Marine Protected Areas Do More For The Ocean Than We Originally Thought

The number of Marine Protected Areas (MPAs) around the world has increased over the last decade. As of May 2nd, 2019, there are 14,882 (figure updated monthly) Marine Protected areas worldwide, some of which are in the Caribbean.

Countless studies have been published about MPAs and their ability to restore biodiversity (the variety of life in a particular area) and species population to a region. However, a new study that looks at Marine Protected Areas’ effect on predation and herbivory (the state of eating plants) was recently published.

Hammerheads off Cocos Island, Costa Rica  © Barry Peters CC BY 2.0

Brian S. Cheng, Assistant Professor at the University of Massachusetts Amherst, along with his colleagues conducted a meta-analysis that compared rates of predation and herbivory on 32 species across 30 MPAs.


They found that (1) MPAs significantly increases predation risk on animals and (2) no evidence of increased herbivory on macroalgae and seagrass.

The study defines ‘predation risk’ as the odds of prey being eaten. It suggests that increases in predation risk is due to predator abundance and biomass within MPAs. Predation risk, however, was dependant on the overall success of the MPA.

The study stated that in successful MPAs with the greatest predator accumulation, the odds of predation increased to nearly 49:1, as opposed to 1:1 at MPAs where predators actually declined. The success of an MPA is contingent upon a number of biological and non-biological factors.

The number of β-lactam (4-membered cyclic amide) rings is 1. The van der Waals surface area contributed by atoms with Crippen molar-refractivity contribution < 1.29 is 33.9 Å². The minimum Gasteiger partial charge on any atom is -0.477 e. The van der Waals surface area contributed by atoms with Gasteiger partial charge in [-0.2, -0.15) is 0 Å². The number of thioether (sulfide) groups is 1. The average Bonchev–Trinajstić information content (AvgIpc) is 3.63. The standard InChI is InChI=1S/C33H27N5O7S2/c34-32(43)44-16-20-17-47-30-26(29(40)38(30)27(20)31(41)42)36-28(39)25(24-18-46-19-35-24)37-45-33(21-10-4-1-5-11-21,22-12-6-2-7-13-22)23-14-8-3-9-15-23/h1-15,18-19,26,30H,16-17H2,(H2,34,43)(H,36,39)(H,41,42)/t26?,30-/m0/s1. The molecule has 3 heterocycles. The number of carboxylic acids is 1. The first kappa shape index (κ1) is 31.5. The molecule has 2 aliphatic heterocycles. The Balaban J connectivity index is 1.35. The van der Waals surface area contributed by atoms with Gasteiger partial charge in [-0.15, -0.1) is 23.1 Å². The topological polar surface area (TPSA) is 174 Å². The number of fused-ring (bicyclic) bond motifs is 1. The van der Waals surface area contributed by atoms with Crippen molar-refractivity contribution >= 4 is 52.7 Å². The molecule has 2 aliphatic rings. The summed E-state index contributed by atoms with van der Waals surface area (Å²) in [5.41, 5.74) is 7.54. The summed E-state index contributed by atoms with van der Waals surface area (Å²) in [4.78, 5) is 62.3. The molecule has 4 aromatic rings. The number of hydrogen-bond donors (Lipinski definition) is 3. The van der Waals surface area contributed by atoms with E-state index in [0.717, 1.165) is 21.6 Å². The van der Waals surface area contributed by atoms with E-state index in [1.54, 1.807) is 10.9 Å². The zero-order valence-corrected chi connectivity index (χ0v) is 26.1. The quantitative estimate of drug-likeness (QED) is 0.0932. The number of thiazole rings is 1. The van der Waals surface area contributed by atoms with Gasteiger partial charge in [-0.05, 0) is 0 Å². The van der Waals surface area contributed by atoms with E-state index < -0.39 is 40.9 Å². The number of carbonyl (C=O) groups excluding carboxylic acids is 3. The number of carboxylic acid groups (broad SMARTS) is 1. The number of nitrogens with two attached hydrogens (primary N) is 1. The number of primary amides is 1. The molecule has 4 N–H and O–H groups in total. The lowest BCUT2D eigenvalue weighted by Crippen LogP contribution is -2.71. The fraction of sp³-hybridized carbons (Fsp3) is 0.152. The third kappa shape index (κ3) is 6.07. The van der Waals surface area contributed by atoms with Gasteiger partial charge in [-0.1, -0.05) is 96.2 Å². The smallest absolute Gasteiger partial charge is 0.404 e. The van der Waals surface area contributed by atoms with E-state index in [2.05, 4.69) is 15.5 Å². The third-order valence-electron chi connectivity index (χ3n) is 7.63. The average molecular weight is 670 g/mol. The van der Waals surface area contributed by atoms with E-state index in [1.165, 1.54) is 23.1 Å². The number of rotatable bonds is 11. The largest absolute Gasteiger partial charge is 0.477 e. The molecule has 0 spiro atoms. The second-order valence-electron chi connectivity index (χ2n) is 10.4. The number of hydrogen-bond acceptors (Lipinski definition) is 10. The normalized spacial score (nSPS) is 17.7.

Cheng and his colleagues also found correlation between the decline of predation risk and an increase in sea-surface temperature.

As it relates to herbivory, the study suggests that the lack of change is due to functional redundancy (when a number of species from different taxonomy groups share the same or similar roles in an ecosystem) and the inability of MPAs to increase herbivore abundance relative to fished zones in the studies samples.

What does this mean? 

Green Sea turtle in Marine Protected Area courtesy of the Foreign & Commonwealth Office -CC BY-ND 2.0

MPAs ability to restore biodiversity to near depleted ecosystems and its surrounding areas has been a leading push for their implementation all around the world.

Now restoration of predation, a critical ecosystem function can be added to list of benefits of MPAs.


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